China's central bank maintains record low rates despite economic concerns
China's central bank left its last two key indicator rates steady at all-time lows on Wednesday, despite November's economic data dump—especially housing and inflation figures—continuing to suggest that the economy remains moribund.
The People's Bank of China (PBoC) kept its one and five-year lending rates steady at the December fixing. The one-year loan prime rate (LPR), used for corporate and household loans, remained unchanged at a record low of 3.45% for the fourth consecutive month. The five-year rate, a reference for mortgages, was held at 4.2% for the sixth straight month.
Wednesday's decision followed the central bank's boost in medium-term liquidity last Friday while keeping the one-year medium lending facility rate (MLF) interest rate unchanged. The key move, however, was the largest-ever liquidity injection reported from China's central bank: the PBoC injected a net 800 billion yuan ($US1.1 billion) of fresh funds into the banking system, marking the biggest medium-term liquidity monthly injection on record.
Monthly data from the National Bureau of Statistics confirmed that the state of the property sector continues to worsen, with new home prices falling the most in seven months in November, despite Beijing issuing a series of measures to boost demand. Sales, investment, and new funds raised by property companies also remained weak.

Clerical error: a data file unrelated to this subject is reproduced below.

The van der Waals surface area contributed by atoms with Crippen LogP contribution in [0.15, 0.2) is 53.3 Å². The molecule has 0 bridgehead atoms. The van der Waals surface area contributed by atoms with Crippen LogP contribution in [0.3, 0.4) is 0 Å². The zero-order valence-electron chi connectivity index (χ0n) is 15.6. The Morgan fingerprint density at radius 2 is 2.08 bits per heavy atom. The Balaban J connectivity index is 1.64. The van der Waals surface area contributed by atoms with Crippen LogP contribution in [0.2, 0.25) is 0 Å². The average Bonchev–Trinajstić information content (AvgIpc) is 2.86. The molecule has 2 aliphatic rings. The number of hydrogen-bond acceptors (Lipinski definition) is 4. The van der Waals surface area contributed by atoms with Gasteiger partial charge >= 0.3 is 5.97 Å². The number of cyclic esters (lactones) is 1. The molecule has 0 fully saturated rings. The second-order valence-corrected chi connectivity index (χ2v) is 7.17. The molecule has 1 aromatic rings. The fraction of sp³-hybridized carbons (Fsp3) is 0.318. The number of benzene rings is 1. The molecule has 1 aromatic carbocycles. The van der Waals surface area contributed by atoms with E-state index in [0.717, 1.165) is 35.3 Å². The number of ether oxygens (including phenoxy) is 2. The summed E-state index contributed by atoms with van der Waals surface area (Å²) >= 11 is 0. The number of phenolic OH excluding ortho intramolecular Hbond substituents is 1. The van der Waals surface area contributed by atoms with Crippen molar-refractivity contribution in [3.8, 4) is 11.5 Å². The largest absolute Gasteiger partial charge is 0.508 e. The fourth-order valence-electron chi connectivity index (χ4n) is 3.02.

While the yuan strengthened by 2.55% in November, the exchange rate is still down 3.4% year-to-date. The primary concern, however, remains deflation. Falling pork prices contributed significantly to the 0.5% drop in the Consumer Price Index (CPI) in November, and for the year to November. Producer prices resumed falling in November, down 3%, despite expectations of a small improvement.
Core CPI rose 0.6% in November from October (excluding food and energy), suggesting that there is some activity driving prices higher outside of food, especially.
Glenn Dyer has been a finance journalist and TV producer for more than 40 years. He has worked at Maxwell Newton Publications, Queensland Newspapers, AAP, The Australian Financial Review, The Nine Network and Crikey.